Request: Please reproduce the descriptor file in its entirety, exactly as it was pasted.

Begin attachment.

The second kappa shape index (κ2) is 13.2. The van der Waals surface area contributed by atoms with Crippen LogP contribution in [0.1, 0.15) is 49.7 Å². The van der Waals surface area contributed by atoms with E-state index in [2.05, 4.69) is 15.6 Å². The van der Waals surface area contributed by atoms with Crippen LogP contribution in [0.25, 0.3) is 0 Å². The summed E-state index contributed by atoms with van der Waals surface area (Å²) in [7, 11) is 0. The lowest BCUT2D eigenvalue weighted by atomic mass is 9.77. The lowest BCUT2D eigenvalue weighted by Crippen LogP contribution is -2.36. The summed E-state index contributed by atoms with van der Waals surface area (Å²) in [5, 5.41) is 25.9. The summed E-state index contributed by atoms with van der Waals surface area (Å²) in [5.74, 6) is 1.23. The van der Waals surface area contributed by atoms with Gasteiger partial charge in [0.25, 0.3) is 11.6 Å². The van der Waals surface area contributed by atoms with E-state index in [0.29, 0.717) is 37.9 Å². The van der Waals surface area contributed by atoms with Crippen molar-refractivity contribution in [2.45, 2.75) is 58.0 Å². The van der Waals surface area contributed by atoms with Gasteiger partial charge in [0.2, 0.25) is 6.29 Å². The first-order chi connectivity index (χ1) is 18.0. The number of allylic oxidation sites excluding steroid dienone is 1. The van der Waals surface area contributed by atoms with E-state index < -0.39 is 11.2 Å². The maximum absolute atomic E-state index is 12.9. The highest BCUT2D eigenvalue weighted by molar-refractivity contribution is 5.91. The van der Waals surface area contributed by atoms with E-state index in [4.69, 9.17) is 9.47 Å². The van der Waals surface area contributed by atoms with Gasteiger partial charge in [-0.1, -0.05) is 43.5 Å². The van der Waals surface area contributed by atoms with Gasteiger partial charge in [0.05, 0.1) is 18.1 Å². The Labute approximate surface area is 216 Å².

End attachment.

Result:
The second kappa shape index (κ2) is 13.2. The van der Waals surface area contributed by atoms with Crippen LogP contribution in [0.1, 0.15) is 49.7 Å². The van der Waals surface area contributed by atoms with E-state index in [2.05, 4.69) is 15.6 Å². The van der Waals surface area contributed by atoms with Crippen LogP contribution in [0.25, 0.3) is 0 Å². The summed E-state index contributed by atoms with van der Waals surface area (Å²) in [7, 11) is 0. The lowest BCUT2D eigenvalue weighted by atomic mass is 9.77. The lowest BCUT2D eigenvalue weighted by Crippen LogP contribution is -2.36. The summed E-state index contributed by atoms with van der Waals surface area (Å²) in [5, 5.41) is 25.9. The summed E-state index contributed by atoms with van der Waals surface area (Å²) in [5.74, 6) is 1.23. The van der Waals surface area contributed by atoms with Gasteiger partial charge in [0.25, 0.3) is 11.6 Å². The van der Waals surface area contributed by atoms with E-state index in [0.29, 0.717) is 37.9 Å². The van der Waals surface area contributed by atoms with Crippen molar-refractivity contribution in [2.45, 2.75) is 58.0 Å². The van der Waals surface area contributed by atoms with Gasteiger partial charge in [0.2, 0.25) is 6.29 Å². The first-order chi connectivity index (χ1) is 18.0. The number of allylic oxidation sites excluding steroid dienone is 1. The van der Waals surface area contributed by atoms with E-state index < -0.39 is 11.2 Å². The maximum absolute atomic E-state index is 12.9. The highest BCUT2D eigenvalue weighted by molar-refractivity contribution is 5.91. The van der Waals surface area contributed by atoms with E-state index in [4.69, 9.17) is 9.47 Å². The van der Waals surface area contributed by atoms with Gasteiger partial charge in [-0.1, -0.05) is 43.5 Å². The van der Waals surface area contributed by atoms with Gasteiger partial charge in [0.05, 0.1) is 18.1 Å². The Labute approximate surface area is 216 Å².